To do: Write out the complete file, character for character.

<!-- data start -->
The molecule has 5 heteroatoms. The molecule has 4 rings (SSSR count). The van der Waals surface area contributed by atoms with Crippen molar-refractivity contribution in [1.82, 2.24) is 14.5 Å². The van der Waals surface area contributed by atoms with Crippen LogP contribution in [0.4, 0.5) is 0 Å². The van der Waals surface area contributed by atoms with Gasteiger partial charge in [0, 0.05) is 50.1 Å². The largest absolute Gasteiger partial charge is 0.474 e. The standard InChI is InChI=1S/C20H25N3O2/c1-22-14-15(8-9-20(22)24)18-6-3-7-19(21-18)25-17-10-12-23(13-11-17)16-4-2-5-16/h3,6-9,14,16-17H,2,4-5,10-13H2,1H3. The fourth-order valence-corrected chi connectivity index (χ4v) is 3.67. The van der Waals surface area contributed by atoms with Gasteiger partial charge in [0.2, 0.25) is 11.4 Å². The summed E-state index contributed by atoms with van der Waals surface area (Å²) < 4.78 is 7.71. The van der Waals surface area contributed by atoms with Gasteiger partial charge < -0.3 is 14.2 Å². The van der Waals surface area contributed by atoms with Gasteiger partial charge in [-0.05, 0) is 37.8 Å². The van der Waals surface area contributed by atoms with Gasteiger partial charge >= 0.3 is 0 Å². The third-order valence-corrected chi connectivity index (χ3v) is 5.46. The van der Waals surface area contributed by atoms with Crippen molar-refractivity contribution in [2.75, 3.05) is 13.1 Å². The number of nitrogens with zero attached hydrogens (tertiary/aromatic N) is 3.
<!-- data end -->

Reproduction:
The molecule has 5 heteroatoms. The molecule has 4 rings (SSSR count). The van der Waals surface area contributed by atoms with Crippen molar-refractivity contribution in [1.82, 2.24) is 14.5 Å². The van der Waals surface area contributed by atoms with Crippen LogP contribution in [0.4, 0.5) is 0 Å². The van der Waals surface area contributed by atoms with Gasteiger partial charge in [0, 0.05) is 50.1 Å². The largest absolute Gasteiger partial charge is 0.474 e. The standard InChI is InChI=1S/C20H25N3O2/c1-22-14-15(8-9-20(22)24)18-6-3-7-19(21-18)25-17-10-12-23(13-11-17)16-4-2-5-16/h3,6-9,14,16-17H,2,4-5,10-13H2,1H3. The fourth-order valence-corrected chi connectivity index (χ4v) is 3.67. The van der Waals surface area contributed by atoms with Gasteiger partial charge in [0.2, 0.25) is 11.4 Å². The summed E-state index contributed by atoms with van der Waals surface area (Å²) < 4.78 is 7.71. The van der Waals surface area contributed by atoms with Gasteiger partial charge < -0.3 is 14.2 Å². The van der Waals surface area contributed by atoms with Gasteiger partial charge in [-0.05, 0) is 37.8 Å². The van der Waals surface area contributed by atoms with Gasteiger partial charge >= 0.3 is 0 Å². The third-order valence-corrected chi connectivity index (χ3v) is 5.46. The van der Waals surface area contributed by atoms with Crippen molar-refractivity contribution in [2.75, 3.05) is 13.1 Å². The number of nitrogens with zero attached hydrogens (tertiary/aromatic N) is 3.